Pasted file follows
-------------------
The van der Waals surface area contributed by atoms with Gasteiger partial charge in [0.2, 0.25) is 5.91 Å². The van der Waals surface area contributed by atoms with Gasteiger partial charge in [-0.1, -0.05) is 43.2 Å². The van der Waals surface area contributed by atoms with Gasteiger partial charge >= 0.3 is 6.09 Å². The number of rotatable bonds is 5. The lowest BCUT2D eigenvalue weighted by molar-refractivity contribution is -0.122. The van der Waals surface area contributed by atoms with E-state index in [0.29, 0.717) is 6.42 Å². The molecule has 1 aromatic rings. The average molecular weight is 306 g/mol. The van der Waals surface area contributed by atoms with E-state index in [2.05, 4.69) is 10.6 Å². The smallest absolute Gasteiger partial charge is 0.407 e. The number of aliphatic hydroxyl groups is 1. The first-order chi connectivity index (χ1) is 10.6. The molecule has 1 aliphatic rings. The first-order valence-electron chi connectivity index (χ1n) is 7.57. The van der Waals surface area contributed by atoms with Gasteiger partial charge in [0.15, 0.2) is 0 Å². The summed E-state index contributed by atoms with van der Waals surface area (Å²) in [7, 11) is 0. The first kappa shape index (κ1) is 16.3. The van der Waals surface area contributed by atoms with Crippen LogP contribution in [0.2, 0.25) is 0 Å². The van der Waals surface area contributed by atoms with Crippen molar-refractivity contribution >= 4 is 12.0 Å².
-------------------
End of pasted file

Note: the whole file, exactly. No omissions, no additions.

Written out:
The van der Waals surface area contributed by atoms with Gasteiger partial charge in [0.2, 0.25) is 5.91 Å². The van der Waals surface area contributed by atoms with Gasteiger partial charge in [-0.1, -0.05) is 43.2 Å². The van der Waals surface area contributed by atoms with Gasteiger partial charge >= 0.3 is 6.09 Å². The number of rotatable bonds is 5. The lowest BCUT2D eigenvalue weighted by molar-refractivity contribution is -0.122. The van der Waals surface area contributed by atoms with E-state index in [0.29, 0.717) is 6.42 Å². The molecule has 1 aromatic rings. The average molecular weight is 306 g/mol. The van der Waals surface area contributed by atoms with E-state index in [2.05, 4.69) is 10.6 Å². The smallest absolute Gasteiger partial charge is 0.407 e. The number of aliphatic hydroxyl groups is 1. The first-order chi connectivity index (χ1) is 10.6. The molecule has 1 aliphatic rings. The first-order valence-electron chi connectivity index (χ1n) is 7.57. The van der Waals surface area contributed by atoms with Gasteiger partial charge in [0.15, 0.2) is 0 Å². The summed E-state index contributed by atoms with van der Waals surface area (Å²) in [7, 11) is 0. The first kappa shape index (κ1) is 16.3. The van der Waals surface area contributed by atoms with Crippen LogP contribution in [0.2, 0.25) is 0 Å². The van der Waals surface area contributed by atoms with Crippen molar-refractivity contribution >= 4 is 12.0 Å².